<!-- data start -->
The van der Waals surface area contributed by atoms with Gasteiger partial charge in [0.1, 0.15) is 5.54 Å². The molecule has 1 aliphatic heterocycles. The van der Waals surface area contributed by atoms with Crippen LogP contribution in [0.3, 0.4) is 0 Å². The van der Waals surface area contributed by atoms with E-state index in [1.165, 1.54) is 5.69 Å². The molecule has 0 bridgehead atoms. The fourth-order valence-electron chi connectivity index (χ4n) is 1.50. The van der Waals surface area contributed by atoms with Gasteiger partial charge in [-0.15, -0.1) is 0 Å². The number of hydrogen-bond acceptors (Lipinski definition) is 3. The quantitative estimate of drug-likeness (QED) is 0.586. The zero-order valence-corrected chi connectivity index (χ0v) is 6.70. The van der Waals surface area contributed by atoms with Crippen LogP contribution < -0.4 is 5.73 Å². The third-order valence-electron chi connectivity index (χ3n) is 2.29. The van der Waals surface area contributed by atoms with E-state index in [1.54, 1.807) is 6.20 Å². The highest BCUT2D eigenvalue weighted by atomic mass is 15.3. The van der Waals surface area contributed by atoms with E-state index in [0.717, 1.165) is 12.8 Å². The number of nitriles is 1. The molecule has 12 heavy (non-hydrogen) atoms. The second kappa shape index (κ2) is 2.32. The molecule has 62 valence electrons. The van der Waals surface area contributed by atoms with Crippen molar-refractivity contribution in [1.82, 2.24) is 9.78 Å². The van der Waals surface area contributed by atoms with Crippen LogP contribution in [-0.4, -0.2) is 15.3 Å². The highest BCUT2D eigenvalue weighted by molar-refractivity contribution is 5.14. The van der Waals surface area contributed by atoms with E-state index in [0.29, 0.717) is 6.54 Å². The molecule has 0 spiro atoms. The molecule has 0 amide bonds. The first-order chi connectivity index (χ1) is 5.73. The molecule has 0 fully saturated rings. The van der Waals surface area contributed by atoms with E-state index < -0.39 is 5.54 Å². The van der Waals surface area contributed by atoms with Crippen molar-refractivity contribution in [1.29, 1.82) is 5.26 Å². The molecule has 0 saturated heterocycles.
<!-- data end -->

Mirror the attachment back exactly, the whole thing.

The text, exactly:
The van der Waals surface area contributed by atoms with Gasteiger partial charge in [0.1, 0.15) is 5.54 Å². The molecule has 1 aliphatic heterocycles. The van der Waals surface area contributed by atoms with Crippen LogP contribution in [0.3, 0.4) is 0 Å². The van der Waals surface area contributed by atoms with E-state index in [1.165, 1.54) is 5.69 Å². The molecule has 0 bridgehead atoms. The fourth-order valence-electron chi connectivity index (χ4n) is 1.50. The van der Waals surface area contributed by atoms with Gasteiger partial charge in [-0.15, -0.1) is 0 Å². The number of hydrogen-bond acceptors (Lipinski definition) is 3. The quantitative estimate of drug-likeness (QED) is 0.586. The zero-order valence-corrected chi connectivity index (χ0v) is 6.70. The van der Waals surface area contributed by atoms with Crippen LogP contribution < -0.4 is 5.73 Å². The third-order valence-electron chi connectivity index (χ3n) is 2.29. The van der Waals surface area contributed by atoms with E-state index in [1.54, 1.807) is 6.20 Å². The highest BCUT2D eigenvalue weighted by atomic mass is 15.3. The van der Waals surface area contributed by atoms with E-state index in [0.717, 1.165) is 12.8 Å². The number of nitriles is 1. The molecule has 12 heavy (non-hydrogen) atoms. The second kappa shape index (κ2) is 2.32. The molecule has 62 valence electrons. The van der Waals surface area contributed by atoms with Crippen molar-refractivity contribution in [1.82, 2.24) is 9.78 Å². The van der Waals surface area contributed by atoms with Crippen LogP contribution in [-0.4, -0.2) is 15.3 Å². The highest BCUT2D eigenvalue weighted by molar-refractivity contribution is 5.14. The van der Waals surface area contributed by atoms with E-state index in [0.29, 0.717) is 6.54 Å². The molecule has 0 spiro atoms. The molecule has 0 amide bonds. The first-order chi connectivity index (χ1) is 5.73. The molecule has 0 fully saturated rings. The van der Waals surface area contributed by atoms with E-state index < -0.39 is 5.54 Å². The van der Waals surface area contributed by atoms with Crippen molar-refractivity contribution in [1.29, 1.82) is 5.26 Å². The molecule has 0 saturated heterocycles.